We reported that employment law firm Compromise Agreements had launched a judicial review challenge to the government’s new unfair dismissal compensation cap. This cap, introduced last summer, limits the maximum compensation that could be awarded for unfair dismissal to either 12 months’ pay or £76,574 – whichever is the lower amount.
Compromise Agreements argued that this new cap was indirectly discriminatory against older workers who – it argued – were likely to be out of work for longer than 12 months. The High Court has; however, dismissed the judicial review application. The founder of Compromise Agreements is reportedly looking at the options – including the possibility of an appeal.
Employers are reminded of the importance of following fair dismissal procedures, including offering the right of appeal against any decision to dismiss. Managers should also be trained in how to follow their internal procedures to avoid slips. For information about disciplinary procedures or advice on employment law training, please contact us on [email protected] or 0118 952 7284.
STOP THE PRESS
UNISON has been given permission to appeal against the High Court’s decision to reject its judicial review of the introduction of fees in the employment tribunal. UNISON plan to use as evidence of the negative impact of fees, the recent employment tribunal statistics which showed a 79% drop in the number of claims being issued between September and December 2013 – after the introduction of fees last July. Plus, according to Twitter reports over the weekend, the Shadow Business Secretary hinted that a Labour government would abolish employment tribunal fees. Watch this space!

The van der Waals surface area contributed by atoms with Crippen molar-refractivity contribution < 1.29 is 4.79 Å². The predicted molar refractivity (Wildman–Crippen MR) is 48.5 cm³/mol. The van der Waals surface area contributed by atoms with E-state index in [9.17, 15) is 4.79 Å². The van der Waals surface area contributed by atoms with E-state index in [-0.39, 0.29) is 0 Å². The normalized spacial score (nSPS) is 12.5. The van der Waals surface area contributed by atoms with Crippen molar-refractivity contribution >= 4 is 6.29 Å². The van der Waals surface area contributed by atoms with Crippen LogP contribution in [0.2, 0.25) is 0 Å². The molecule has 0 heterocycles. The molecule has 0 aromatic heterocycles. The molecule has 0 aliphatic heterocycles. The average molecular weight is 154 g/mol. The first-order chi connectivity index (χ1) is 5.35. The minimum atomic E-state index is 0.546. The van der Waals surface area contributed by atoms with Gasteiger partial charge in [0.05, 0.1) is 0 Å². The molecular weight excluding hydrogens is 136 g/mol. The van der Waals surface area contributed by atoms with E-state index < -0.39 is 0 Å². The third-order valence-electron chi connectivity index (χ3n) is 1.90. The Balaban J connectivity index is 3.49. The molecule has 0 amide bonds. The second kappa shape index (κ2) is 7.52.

Consistent with our policy when giving comment and advice on a non-specific basis, we cannot assume legal responsibility for the accuracy of any particular statement. In the case of specific problems we recommend that professional advice be sought.